(Written by Cormac McCarthy, 1985)
“When the lambs is lost in the mountain,” he said. “They is cry. Sometime come the mother. Sometime the wolf.”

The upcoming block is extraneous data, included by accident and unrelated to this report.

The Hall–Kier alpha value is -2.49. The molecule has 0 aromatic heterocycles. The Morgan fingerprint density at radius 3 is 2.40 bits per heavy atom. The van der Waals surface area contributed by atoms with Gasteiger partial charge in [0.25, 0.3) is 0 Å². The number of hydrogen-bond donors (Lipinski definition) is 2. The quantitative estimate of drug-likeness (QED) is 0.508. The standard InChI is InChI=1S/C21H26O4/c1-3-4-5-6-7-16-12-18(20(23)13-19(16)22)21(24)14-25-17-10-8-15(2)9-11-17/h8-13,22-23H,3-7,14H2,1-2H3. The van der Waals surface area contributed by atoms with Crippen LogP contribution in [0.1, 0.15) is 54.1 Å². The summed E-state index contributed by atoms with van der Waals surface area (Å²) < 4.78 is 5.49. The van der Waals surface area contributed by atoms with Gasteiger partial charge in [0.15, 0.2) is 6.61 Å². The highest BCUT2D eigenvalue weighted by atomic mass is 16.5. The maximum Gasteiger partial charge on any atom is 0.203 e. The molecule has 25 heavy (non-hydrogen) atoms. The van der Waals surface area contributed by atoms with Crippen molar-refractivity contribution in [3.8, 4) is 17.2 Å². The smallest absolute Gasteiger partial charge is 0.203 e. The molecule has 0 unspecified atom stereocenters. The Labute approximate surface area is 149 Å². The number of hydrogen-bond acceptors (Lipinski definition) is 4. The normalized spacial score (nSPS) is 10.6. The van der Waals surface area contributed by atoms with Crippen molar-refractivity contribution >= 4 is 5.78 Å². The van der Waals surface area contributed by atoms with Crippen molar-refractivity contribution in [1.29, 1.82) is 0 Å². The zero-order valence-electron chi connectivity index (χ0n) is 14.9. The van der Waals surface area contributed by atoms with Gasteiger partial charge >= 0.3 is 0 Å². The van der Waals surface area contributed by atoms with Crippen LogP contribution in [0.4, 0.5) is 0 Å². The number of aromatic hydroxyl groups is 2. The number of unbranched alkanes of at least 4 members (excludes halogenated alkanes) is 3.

When Cormac McCarthy set out to commit utter destruction of the Western genre glorified by dime novels and John Wayne, he ironically placed his magnum opus Blood Meridian at the top of the list as “The Great American Western”. Through his destruction of the genre came his creation, considered the most brutal and realistic novels about the west ever written. Part twisted coming-of-age story, part anti-Western, a deconstruction of the white-washed portrayals of indigenous people as savage, the book takes us back to 1850 and follows “The Kid”, a teenage runaway that ends up recruited by group of violent scalp hunters contracted by the US government to kill indigenous people on the US / Mexican border. Cormac spent nearly a decade doing research for the book, including traveling the dusty trail his characters take through Mexico. This novel takes the reader on a journey paved in blood, as the incredible prose-style paints the bleakest portrait of the American West ever written, describing a wasteland of unspeakable horror. “The Judge”, the novel’s antagonist, is one of the most terrifying portrayals of American colonialism ever written.